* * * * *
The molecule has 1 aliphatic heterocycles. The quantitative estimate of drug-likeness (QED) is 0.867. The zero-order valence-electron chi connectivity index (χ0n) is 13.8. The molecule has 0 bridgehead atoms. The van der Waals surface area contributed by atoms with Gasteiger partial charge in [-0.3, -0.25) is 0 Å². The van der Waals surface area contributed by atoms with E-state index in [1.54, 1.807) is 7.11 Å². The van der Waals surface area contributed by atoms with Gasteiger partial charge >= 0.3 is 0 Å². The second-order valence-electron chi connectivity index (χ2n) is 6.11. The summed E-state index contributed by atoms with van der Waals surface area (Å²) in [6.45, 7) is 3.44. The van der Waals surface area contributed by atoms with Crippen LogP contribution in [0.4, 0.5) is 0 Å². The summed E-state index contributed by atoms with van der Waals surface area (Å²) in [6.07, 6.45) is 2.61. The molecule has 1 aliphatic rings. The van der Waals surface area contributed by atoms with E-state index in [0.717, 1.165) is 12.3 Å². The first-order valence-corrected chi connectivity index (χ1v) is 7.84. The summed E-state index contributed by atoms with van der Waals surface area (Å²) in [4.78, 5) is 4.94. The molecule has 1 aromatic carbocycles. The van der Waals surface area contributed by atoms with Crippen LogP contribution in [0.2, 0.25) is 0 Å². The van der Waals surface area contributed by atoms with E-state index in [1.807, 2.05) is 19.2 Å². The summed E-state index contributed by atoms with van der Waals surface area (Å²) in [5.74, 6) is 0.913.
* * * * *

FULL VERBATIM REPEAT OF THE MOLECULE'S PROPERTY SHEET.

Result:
The molecule has 1 aliphatic heterocycles. The quantitative estimate of drug-likeness (QED) is 0.867. The zero-order valence-electron chi connectivity index (χ0n) is 13.8. The molecule has 0 bridgehead atoms. The van der Waals surface area contributed by atoms with Gasteiger partial charge in [-0.3, -0.25) is 0 Å². The van der Waals surface area contributed by atoms with E-state index in [1.54, 1.807) is 7.11 Å². The van der Waals surface area contributed by atoms with Gasteiger partial charge >= 0.3 is 0 Å². The second-order valence-electron chi connectivity index (χ2n) is 6.11. The summed E-state index contributed by atoms with van der Waals surface area (Å²) in [6.45, 7) is 3.44. The van der Waals surface area contributed by atoms with Crippen LogP contribution in [0.4, 0.5) is 0 Å². The summed E-state index contributed by atoms with van der Waals surface area (Å²) in [6.07, 6.45) is 2.61. The molecule has 1 aliphatic rings. The van der Waals surface area contributed by atoms with E-state index in [0.717, 1.165) is 12.3 Å². The first-order valence-corrected chi connectivity index (χ1v) is 7.84. The summed E-state index contributed by atoms with van der Waals surface area (Å²) in [4.78, 5) is 4.94. The molecule has 1 aromatic carbocycles. The van der Waals surface area contributed by atoms with Crippen LogP contribution in [0.2, 0.25) is 0 Å². The van der Waals surface area contributed by atoms with E-state index in [1.807, 2.05) is 19.2 Å². The summed E-state index contributed by atoms with van der Waals surface area (Å²) in [5.74, 6) is 0.913.